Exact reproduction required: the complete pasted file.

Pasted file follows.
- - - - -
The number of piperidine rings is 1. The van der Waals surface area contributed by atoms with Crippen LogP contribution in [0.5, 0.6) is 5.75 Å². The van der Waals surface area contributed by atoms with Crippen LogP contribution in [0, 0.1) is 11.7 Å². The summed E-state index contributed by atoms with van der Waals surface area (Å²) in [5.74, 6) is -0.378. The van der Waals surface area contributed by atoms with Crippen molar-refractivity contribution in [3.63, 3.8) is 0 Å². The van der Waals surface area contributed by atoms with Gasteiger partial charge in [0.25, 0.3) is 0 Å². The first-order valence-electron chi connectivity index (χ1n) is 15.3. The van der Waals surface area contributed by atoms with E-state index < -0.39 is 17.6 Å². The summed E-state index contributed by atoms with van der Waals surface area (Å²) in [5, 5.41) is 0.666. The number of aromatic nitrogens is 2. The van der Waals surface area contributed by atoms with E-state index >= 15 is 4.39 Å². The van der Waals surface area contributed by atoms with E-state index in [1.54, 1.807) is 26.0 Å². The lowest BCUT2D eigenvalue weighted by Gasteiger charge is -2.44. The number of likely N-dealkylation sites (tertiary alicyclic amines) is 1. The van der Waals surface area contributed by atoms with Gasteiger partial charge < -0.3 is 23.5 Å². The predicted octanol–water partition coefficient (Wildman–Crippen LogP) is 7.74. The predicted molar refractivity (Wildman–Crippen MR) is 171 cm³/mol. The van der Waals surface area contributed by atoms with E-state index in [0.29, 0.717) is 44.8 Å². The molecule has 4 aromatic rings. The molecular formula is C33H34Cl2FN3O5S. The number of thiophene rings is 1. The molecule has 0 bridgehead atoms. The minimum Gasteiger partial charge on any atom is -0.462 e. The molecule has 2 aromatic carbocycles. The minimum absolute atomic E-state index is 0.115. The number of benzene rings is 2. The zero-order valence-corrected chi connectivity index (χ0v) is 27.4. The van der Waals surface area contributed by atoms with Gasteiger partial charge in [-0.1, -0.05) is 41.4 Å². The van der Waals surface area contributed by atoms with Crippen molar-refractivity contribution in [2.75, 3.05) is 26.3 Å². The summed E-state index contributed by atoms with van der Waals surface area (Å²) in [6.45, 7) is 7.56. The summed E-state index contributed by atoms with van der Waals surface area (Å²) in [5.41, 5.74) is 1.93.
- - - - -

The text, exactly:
The number of piperidine rings is 1. The van der Waals surface area contributed by atoms with Crippen LogP contribution in [0.5, 0.6) is 5.75 Å². The van der Waals surface area contributed by atoms with Crippen LogP contribution in [0, 0.1) is 11.7 Å². The summed E-state index contributed by atoms with van der Waals surface area (Å²) in [5.74, 6) is -0.378. The van der Waals surface area contributed by atoms with Crippen molar-refractivity contribution in [3.63, 3.8) is 0 Å². The van der Waals surface area contributed by atoms with Gasteiger partial charge in [0.25, 0.3) is 0 Å². The first-order valence-electron chi connectivity index (χ1n) is 15.3. The van der Waals surface area contributed by atoms with E-state index < -0.39 is 17.6 Å². The summed E-state index contributed by atoms with van der Waals surface area (Å²) in [5, 5.41) is 0.666. The number of aromatic nitrogens is 2. The van der Waals surface area contributed by atoms with E-state index >= 15 is 4.39 Å². The van der Waals surface area contributed by atoms with E-state index in [1.54, 1.807) is 26.0 Å². The lowest BCUT2D eigenvalue weighted by Gasteiger charge is -2.44. The number of likely N-dealkylation sites (tertiary alicyclic amines) is 1. The van der Waals surface area contributed by atoms with Gasteiger partial charge < -0.3 is 23.5 Å². The predicted octanol–water partition coefficient (Wildman–Crippen LogP) is 7.74. The predicted molar refractivity (Wildman–Crippen MR) is 171 cm³/mol. The van der Waals surface area contributed by atoms with E-state index in [0.29, 0.717) is 44.8 Å². The molecule has 4 aromatic rings. The molecular formula is C33H34Cl2FN3O5S. The number of thiophene rings is 1. The molecule has 0 bridgehead atoms. The minimum Gasteiger partial charge on any atom is -0.462 e. The molecule has 2 aromatic carbocycles. The minimum absolute atomic E-state index is 0.115. The number of benzene rings is 2. The zero-order valence-corrected chi connectivity index (χ0v) is 27.4. The van der Waals surface area contributed by atoms with Gasteiger partial charge in [-0.1, -0.05) is 41.4 Å². The van der Waals surface area contributed by atoms with Crippen molar-refractivity contribution in [2.75, 3.05) is 26.3 Å². The summed E-state index contributed by atoms with van der Waals surface area (Å²) in [6.45, 7) is 7.56. The summed E-state index contributed by atoms with van der Waals surface area (Å²) in [5.41, 5.74) is 1.93.